Minke whales are the most widely hunted whales in the ocean and continue to be the target of commercial whaling. Here in Australia, minke whales can swim safely in protected waters.

Whale Shark courtesy Getty Images.

Now that you have the knowledge of what to look for on your next whale-watching tour, secure your 2021 season seats today.

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When do the whales come back to the Gold Coast?

Whales

The question we get asked the most during the whale off-season is, “when are the whales coming back to the Gold Coast?“. We have been counting down since the end of last season for their return, and it’s still a little while yet. Our gentle giants make their way back to the bay in late May and return back to Antarctica in early November. With population numbers increasing every year, the humpback highway is a hub of activity during these times. 

The humpback whale migration is one of the longest journeys of any animal on the planet. From Antarctica’s cold waters, the whales embark on a 5000km return journey to north Queensland. They pass through the Gold Coast and slow down to rest in the protected waters close to the coastline. It is here that they put on a magnificent display of breaching, tail slaps, and peduncle throws.

When is the best time to see them on the Gold Coast?

The Gold Coast whale watching season begins in late May ending in early November. You can experience some of the best whale actions in the world during this time. As whales are wild animals, it can be hard to predict what behavior you’ll come across, but that is the exciting part of whale watching. If you’re eager to find cute baby humpbacks, they are seen in the bay from late July.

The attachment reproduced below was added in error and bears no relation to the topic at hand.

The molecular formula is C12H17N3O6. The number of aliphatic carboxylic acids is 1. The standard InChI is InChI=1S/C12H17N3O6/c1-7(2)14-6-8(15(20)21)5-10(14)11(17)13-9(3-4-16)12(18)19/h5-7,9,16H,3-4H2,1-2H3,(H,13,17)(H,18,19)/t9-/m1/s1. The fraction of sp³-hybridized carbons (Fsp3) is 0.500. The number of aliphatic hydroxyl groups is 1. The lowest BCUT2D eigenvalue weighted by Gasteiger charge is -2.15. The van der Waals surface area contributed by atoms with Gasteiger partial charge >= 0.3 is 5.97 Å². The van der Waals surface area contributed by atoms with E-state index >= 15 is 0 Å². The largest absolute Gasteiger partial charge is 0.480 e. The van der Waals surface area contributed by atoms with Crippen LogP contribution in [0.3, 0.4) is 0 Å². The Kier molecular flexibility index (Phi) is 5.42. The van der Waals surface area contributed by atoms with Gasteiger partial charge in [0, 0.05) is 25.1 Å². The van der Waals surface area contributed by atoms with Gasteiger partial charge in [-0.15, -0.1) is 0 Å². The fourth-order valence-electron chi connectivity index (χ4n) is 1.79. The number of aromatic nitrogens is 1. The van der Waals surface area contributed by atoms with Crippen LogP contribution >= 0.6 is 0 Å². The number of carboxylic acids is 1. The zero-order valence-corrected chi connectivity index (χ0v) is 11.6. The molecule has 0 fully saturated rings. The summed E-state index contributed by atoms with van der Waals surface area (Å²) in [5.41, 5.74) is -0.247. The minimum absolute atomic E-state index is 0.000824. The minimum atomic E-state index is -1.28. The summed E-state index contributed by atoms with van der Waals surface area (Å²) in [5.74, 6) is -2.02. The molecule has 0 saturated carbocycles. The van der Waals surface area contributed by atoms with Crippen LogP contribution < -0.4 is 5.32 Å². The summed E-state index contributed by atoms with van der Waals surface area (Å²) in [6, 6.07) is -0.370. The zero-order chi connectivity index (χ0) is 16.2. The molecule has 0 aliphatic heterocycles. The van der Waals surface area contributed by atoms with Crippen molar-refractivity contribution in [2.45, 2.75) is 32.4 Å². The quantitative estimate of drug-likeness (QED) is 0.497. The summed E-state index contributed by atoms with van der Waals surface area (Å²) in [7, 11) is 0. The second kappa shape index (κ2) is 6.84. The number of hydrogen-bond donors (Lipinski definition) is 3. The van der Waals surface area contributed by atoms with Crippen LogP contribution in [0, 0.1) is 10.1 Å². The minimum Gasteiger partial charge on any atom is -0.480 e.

Where are humpback whales coming from?

Although they spend a fair amount of their life in Australia, humpbacks are residents of Antarctica. It’s in these polar waters that they feast on an abundance of krill to fatten themselves up for their journey to the warm northern breeding grounds.

Why don’t they breed in Antarctica?

Whales have a thick layer of fat called ‘blubber’, which keeps them warm and protected in the cold Antarctic waters. They develop this blubber by gorge feeding krill during the summer. However, as the season ends, the water temperature begins to drop, and it is time for the whales to migrate north. They must move to warmer waters as newborn calves are born without any fat stores, meaning if they were born in Antarctica, they’d quickly turn into a whale-popsicle. Calves are born in the tropical waters of north Queensland, where they feed on their mother’s nutrient-rich milk, which is bright pink with a yogurt-like texture. On their return journey home, the baby whales will have enough fat stores to survive.

A new born calf swimming with their mother.

What do they eat on their migration?

Antarctica is a humpback’s only feeding ground, so they will fast for their entire 5000km migration. They eat enough krill and plankton before they depart to sustain themselves during their journey, consuming up to 4-tonnes of food a day. You can often determine their direction of travel by the whale’s size; northern travellers are quite fat and large, whereas returning whales show more skin and bone.

Who will I see?

Humpback whales arrive at different times depending on their age. Immature adults, who are much smaller and often seen travelling together in pods, and the previous season’s mothers and calves are the first to head north. Pregnant females and mature males stay back in Antarctica longer to fatten themselves up as much as possible. They do this because females must have enough fat to sustain both herself and her calf, whilst males want to be as big as possible to impress their prospective mate.

Excited passengers being ‘mugged’ by a humpback whale

We feel the anticipation building with reports of early sightings off the coast and can hardly wait until late May to officially begin our whale watching season. Be part of the whale’s incredible journey and book your seat now.